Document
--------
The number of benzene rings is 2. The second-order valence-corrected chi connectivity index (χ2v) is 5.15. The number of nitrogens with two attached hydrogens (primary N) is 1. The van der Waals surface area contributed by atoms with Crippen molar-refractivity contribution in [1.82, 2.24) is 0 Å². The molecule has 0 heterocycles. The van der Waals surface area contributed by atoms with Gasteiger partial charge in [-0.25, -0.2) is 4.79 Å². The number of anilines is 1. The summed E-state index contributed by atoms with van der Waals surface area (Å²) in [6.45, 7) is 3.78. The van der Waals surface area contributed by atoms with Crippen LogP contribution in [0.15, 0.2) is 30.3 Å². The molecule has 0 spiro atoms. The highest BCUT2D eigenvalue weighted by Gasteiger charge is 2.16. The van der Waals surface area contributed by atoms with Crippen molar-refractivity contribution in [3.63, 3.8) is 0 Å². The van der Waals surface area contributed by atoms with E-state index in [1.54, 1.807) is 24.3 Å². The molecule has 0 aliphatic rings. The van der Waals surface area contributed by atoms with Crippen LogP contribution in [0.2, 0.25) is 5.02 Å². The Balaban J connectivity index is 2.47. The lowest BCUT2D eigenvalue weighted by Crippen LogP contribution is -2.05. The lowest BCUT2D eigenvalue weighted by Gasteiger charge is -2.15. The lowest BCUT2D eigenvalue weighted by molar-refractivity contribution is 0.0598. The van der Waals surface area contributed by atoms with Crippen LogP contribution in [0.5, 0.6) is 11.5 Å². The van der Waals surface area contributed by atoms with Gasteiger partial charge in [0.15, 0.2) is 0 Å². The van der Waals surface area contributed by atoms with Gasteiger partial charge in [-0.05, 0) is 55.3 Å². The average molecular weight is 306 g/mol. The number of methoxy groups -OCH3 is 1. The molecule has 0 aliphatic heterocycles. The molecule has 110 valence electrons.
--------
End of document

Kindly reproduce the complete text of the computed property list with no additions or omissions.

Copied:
The number of benzene rings is 2. The second-order valence-corrected chi connectivity index (χ2v) is 5.15. The number of nitrogens with two attached hydrogens (primary N) is 1. The van der Waals surface area contributed by atoms with Crippen molar-refractivity contribution in [1.82, 2.24) is 0 Å². The molecule has 0 heterocycles. The van der Waals surface area contributed by atoms with Gasteiger partial charge in [-0.25, -0.2) is 4.79 Å². The number of anilines is 1. The summed E-state index contributed by atoms with van der Waals surface area (Å²) in [6.45, 7) is 3.78. The van der Waals surface area contributed by atoms with Crippen LogP contribution in [0.15, 0.2) is 30.3 Å². The molecule has 0 spiro atoms. The highest BCUT2D eigenvalue weighted by Gasteiger charge is 2.16. The van der Waals surface area contributed by atoms with Crippen molar-refractivity contribution in [3.63, 3.8) is 0 Å². The van der Waals surface area contributed by atoms with E-state index in [1.54, 1.807) is 24.3 Å². The molecule has 0 aliphatic rings. The van der Waals surface area contributed by atoms with Crippen LogP contribution in [0.2, 0.25) is 5.02 Å². The Balaban J connectivity index is 2.47. The lowest BCUT2D eigenvalue weighted by Crippen LogP contribution is -2.05. The lowest BCUT2D eigenvalue weighted by Gasteiger charge is -2.15. The lowest BCUT2D eigenvalue weighted by molar-refractivity contribution is 0.0598. The van der Waals surface area contributed by atoms with Crippen LogP contribution in [0.5, 0.6) is 11.5 Å². The van der Waals surface area contributed by atoms with Gasteiger partial charge in [0.15, 0.2) is 0 Å². The van der Waals surface area contributed by atoms with Gasteiger partial charge in [-0.05, 0) is 55.3 Å². The average molecular weight is 306 g/mol. The number of methoxy groups -OCH3 is 1. The molecule has 0 aliphatic heterocycles. The molecule has 110 valence electrons.